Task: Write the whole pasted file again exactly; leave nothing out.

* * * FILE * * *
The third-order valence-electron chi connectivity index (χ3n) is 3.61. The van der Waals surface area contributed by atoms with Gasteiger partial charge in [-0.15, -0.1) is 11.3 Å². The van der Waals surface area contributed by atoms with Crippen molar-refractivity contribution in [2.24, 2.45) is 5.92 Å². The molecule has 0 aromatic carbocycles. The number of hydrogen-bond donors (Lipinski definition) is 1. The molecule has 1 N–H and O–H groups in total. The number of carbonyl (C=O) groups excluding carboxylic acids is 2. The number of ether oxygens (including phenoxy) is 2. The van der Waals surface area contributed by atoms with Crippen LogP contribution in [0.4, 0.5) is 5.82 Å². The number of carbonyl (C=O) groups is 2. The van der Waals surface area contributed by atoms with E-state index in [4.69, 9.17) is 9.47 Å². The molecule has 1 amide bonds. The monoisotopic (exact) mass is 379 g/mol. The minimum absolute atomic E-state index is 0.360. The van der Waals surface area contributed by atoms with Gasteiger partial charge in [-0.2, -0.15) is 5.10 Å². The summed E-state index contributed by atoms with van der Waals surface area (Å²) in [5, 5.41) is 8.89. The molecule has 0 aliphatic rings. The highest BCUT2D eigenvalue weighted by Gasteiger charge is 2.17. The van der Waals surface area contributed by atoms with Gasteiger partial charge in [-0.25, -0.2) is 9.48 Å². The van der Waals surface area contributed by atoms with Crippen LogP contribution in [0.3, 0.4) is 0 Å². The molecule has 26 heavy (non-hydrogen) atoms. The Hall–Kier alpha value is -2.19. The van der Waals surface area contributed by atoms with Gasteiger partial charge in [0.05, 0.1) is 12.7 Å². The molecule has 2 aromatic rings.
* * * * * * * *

The third-order valence-electron chi connectivity index (χ3n) is 3.61. The van der Waals surface area contributed by atoms with Gasteiger partial charge in [-0.15, -0.1) is 11.3 Å². The van der Waals surface area contributed by atoms with Crippen molar-refractivity contribution in [2.24, 2.45) is 5.92 Å². The molecule has 0 aromatic carbocycles. The number of hydrogen-bond donors (Lipinski definition) is 1. The molecule has 1 N–H and O–H groups in total. The number of carbonyl (C=O) groups excluding carboxylic acids is 2. The number of ether oxygens (including phenoxy) is 2. The van der Waals surface area contributed by atoms with Crippen LogP contribution in [0.4, 0.5) is 5.82 Å². The number of carbonyl (C=O) groups is 2. The van der Waals surface area contributed by atoms with E-state index in [4.69, 9.17) is 9.47 Å². The molecule has 1 amide bonds. The monoisotopic (exact) mass is 379 g/mol. The minimum absolute atomic E-state index is 0.360. The van der Waals surface area contributed by atoms with Gasteiger partial charge in [-0.2, -0.15) is 5.10 Å². The summed E-state index contributed by atoms with van der Waals surface area (Å²) in [5, 5.41) is 8.89. The molecule has 0 aliphatic rings. The highest BCUT2D eigenvalue weighted by Gasteiger charge is 2.17. The van der Waals surface area contributed by atoms with Gasteiger partial charge in [-0.25, -0.2) is 9.48 Å². The van der Waals surface area contributed by atoms with Crippen LogP contribution in [0.3, 0.4) is 0 Å². The molecule has 26 heavy (non-hydrogen) atoms. The Hall–Kier alpha value is -2.19. The van der Waals surface area contributed by atoms with Gasteiger partial charge in [0.05, 0.1) is 12.7 Å². The molecule has 2 aromatic rings.